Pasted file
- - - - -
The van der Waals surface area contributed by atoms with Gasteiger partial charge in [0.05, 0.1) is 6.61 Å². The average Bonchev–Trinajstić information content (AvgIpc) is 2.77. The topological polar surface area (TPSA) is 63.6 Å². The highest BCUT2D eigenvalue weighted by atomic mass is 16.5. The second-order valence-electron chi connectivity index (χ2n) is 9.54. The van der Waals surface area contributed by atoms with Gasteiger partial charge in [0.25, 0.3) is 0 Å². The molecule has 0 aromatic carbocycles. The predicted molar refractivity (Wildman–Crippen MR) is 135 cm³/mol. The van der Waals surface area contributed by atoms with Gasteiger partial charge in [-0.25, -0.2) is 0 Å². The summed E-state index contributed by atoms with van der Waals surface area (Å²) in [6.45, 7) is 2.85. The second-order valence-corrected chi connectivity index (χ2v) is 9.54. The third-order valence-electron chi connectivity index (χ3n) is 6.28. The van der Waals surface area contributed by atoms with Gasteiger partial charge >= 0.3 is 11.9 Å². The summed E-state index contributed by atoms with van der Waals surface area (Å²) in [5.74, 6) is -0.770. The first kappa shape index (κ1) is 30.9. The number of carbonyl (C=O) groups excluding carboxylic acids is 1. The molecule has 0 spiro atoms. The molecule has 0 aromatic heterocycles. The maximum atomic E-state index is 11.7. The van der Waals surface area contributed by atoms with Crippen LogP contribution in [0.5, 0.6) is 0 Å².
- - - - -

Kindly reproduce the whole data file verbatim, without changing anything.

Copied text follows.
The van der Waals surface area contributed by atoms with Gasteiger partial charge in [0.05, 0.1) is 6.61 Å². The average Bonchev–Trinajstić information content (AvgIpc) is 2.77. The topological polar surface area (TPSA) is 63.6 Å². The highest BCUT2D eigenvalue weighted by atomic mass is 16.5. The second-order valence-electron chi connectivity index (χ2n) is 9.54. The van der Waals surface area contributed by atoms with Gasteiger partial charge in [0.25, 0.3) is 0 Å². The molecule has 0 aromatic carbocycles. The predicted molar refractivity (Wildman–Crippen MR) is 135 cm³/mol. The van der Waals surface area contributed by atoms with Gasteiger partial charge in [-0.25, -0.2) is 0 Å². The summed E-state index contributed by atoms with van der Waals surface area (Å²) in [6.45, 7) is 2.85. The second-order valence-corrected chi connectivity index (χ2v) is 9.54. The third-order valence-electron chi connectivity index (χ3n) is 6.28. The van der Waals surface area contributed by atoms with Gasteiger partial charge >= 0.3 is 11.9 Å². The summed E-state index contributed by atoms with van der Waals surface area (Å²) in [5.74, 6) is -0.770. The first kappa shape index (κ1) is 30.9. The number of carbonyl (C=O) groups excluding carboxylic acids is 1. The molecule has 0 spiro atoms. The molecule has 0 aromatic heterocycles. The maximum atomic E-state index is 11.7. The van der Waals surface area contributed by atoms with Crippen LogP contribution in [0.5, 0.6) is 0 Å².